Anime Boston is an anime convention that takes places in Boston, Massachusetts, United States. The convention is the 8th largest North American anime convention and was first held in April 2003.
Cathrinetta, a fellow Yattan, went to Anime Boston last weekend. Naturally, we reached out to her and asked if she wanted to share her experience going to the convention for the first time!
Why do you go to Anime Boston and how does it compare to other conventions you have attended?
This was my first year at Anime Boston, but I went because it was the closest out of state convention to my home. It helps that my husband and I really love visiting Boston in general. Other conventions I’ve been to are Genericon at Rensselaer Polytechnic Institute in Troy, NY and Toracon at Rochester Institute of Technology in Rochester, New York. I don’t think it would be fair to compare them. Anime Boston is different from the other two by sheer size and because of its size, they’re able to invite overseas guests.
What do you love about Anime Boston?
It’s going to sound silly, but I love the variety of vendors. I was able to see and purchase items I can’t find at my local conventions. The vendor rooms took up two huge connected rooms in the Hynes Convention Center, and the Artist Alley was another room. It’s great to see so many cosplays, and it’s exciting when you see characters from shows you love. It’s hard to describe but it’s really exciting. I was talking to a woman inside the Barnes & Nobles bookstore who didn’t know anything about the convention or cosplay, but she was really glad to see all the creativity. She was telling me that the world needs more imagination for the future of society and the hobby of cosplay is great because it shows those characteristics just like other arts.
Do you cosplay? If not, but want to, who would you cosplay as and why?
I have never cosplayed but I really admire those who do. I quilt as one of my hobbies, which helps me understand the amount of effort it can require. If I was going to cosplay, I would love to cosplay as Utena from Shoujo Kukemei Utena. I’ve been a huge fan of the show since probably 2003, when I started watching anime on Cartoon Network’s Adult Swim. I found the anime through watching AMVs which combine two of my passions, music and anime. The show had a lot of beautiful art and the story was interesting. I was really curious what the show was about and when I started watching it I fell in love with the symbolism, repetitive art themes, and music.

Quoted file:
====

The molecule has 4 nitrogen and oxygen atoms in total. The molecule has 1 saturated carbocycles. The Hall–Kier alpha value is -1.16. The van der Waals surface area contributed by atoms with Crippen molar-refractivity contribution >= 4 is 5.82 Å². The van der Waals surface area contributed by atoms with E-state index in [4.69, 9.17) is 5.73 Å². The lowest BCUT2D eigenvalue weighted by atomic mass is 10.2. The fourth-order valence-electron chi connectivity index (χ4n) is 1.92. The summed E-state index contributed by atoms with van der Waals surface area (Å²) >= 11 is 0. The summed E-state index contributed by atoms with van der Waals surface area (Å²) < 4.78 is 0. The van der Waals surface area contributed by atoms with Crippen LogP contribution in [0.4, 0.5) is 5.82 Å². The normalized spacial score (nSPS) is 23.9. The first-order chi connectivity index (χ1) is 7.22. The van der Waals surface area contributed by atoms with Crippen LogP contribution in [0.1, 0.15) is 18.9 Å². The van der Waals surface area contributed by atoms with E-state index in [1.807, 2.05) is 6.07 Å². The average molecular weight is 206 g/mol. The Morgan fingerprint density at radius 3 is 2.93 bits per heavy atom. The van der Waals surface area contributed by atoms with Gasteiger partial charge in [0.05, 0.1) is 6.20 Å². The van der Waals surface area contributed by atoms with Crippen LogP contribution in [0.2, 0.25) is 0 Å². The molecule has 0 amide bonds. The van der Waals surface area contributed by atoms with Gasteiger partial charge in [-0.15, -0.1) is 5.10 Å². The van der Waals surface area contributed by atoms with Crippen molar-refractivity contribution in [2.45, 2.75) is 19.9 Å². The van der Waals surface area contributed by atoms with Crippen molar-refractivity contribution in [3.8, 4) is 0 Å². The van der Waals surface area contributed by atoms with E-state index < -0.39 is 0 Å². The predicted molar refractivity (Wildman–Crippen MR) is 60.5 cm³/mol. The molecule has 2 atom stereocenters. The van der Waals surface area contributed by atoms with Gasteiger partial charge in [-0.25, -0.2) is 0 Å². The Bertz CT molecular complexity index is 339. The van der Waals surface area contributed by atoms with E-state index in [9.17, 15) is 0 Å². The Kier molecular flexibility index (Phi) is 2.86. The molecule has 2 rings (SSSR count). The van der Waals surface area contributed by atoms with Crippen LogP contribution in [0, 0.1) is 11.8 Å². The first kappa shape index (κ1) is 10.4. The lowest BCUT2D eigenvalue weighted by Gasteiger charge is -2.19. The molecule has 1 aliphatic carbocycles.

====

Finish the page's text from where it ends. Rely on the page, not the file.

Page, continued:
Traditionally, most people cosplay as Utena the Prince, but I would want to cosplay as the Rose Bride version of Utena. Since I’m new to creating cosplay I would probably do something simple like Serinuma from Kiss Him, Not Me. Going to the convention reminded me that a cosplay doesn’t have to be complicated or perfect; just something fun that you love.
What panels did you go to and did you learn anything from them?
I went to several panels and wanted to go to much more, but a lot of them overlapped or were in the opposite buildings and travel time didn’t allow me to get there. The panels I went to were Japanese Composers, Beyond Bebop: Japanese Jazz, The History of Anime Opening/Closing Themes, Art of the OP, Tokyo Travel Tips for Timid Tourists, Bento 101, Funimation Industry panel, An Hour with Producer Masahiko Minami, and the Crunchyroll Spring Premier Event.
Some panels were better than others based on the host or content. I really enjoyed three of them the most, the Jazz, Tokyo Travel Tips, and Interview with Masahiko Minami (anime producer and president of studio Bones). The Jazz panel was mostly a sampling of artists to check out, and I plan to include some of the new songs in my playlist on the Eden_Hall Dubtrack.fm broadcast. A couple of names that stood out to me were Soil and Pimp Sessions, Bohemian Voodoo, and Toconoma.
I took notes at all panels but there was a lot of good basic information at the Tokyo Travel panel. I even took pictures of some of the slides. There was way too much content to share in this article, but some key points covered were about planes and trains, and which is the easiest, cheapest, most beneficial and why. The Train section included information about JR railway passes and local subways. The next section talked about where to stay, including when to book your room, costs, and size. The final section were places to eat and recommended places to visit. For instance, their Denny’s is not the same as American Denny’s, and when it comes to leaving a tip – don’t do it. They don’t have it over there.
The interview with Producer Masahiko Minami (CEO at Studio Bones) was really interesting because I’d never met anyone from the overseas industry, and I really enjoy a lot of the anime that comes out of that studio. The panel consisted of questions about his childhood, how he decided to join the industry, his jobs at Sunrise, and how Bones was formed (including a few ideas on why the studio is named Bones). Later he talked about what it means to be a producer at Bones and the team’s process for planning and producing a show. The panel wrapped up with what the studio is working on and some first-time international announcements. They also showed art from Eureka 7, which will be coming out with movies 2017-2019. Some of the artwork on display hadn’t even been shown in Japan yet!
What do you when you’re not attending Anime Boston?
When I’m not at conventions my time is split between working full time, homemaking and hobbies. My hobbies include random things related to Japanese culture, anime, quilting, crocheting, gardening, bird watching, and anything music related. I belong to a 70-piece choir that performs classical and contemporary choral pieces three times a year. I also help lead worship at my local church but most days I can be found on Eden_Hall at dubtrack.fm, hanging out with friends and playing Japanese related music.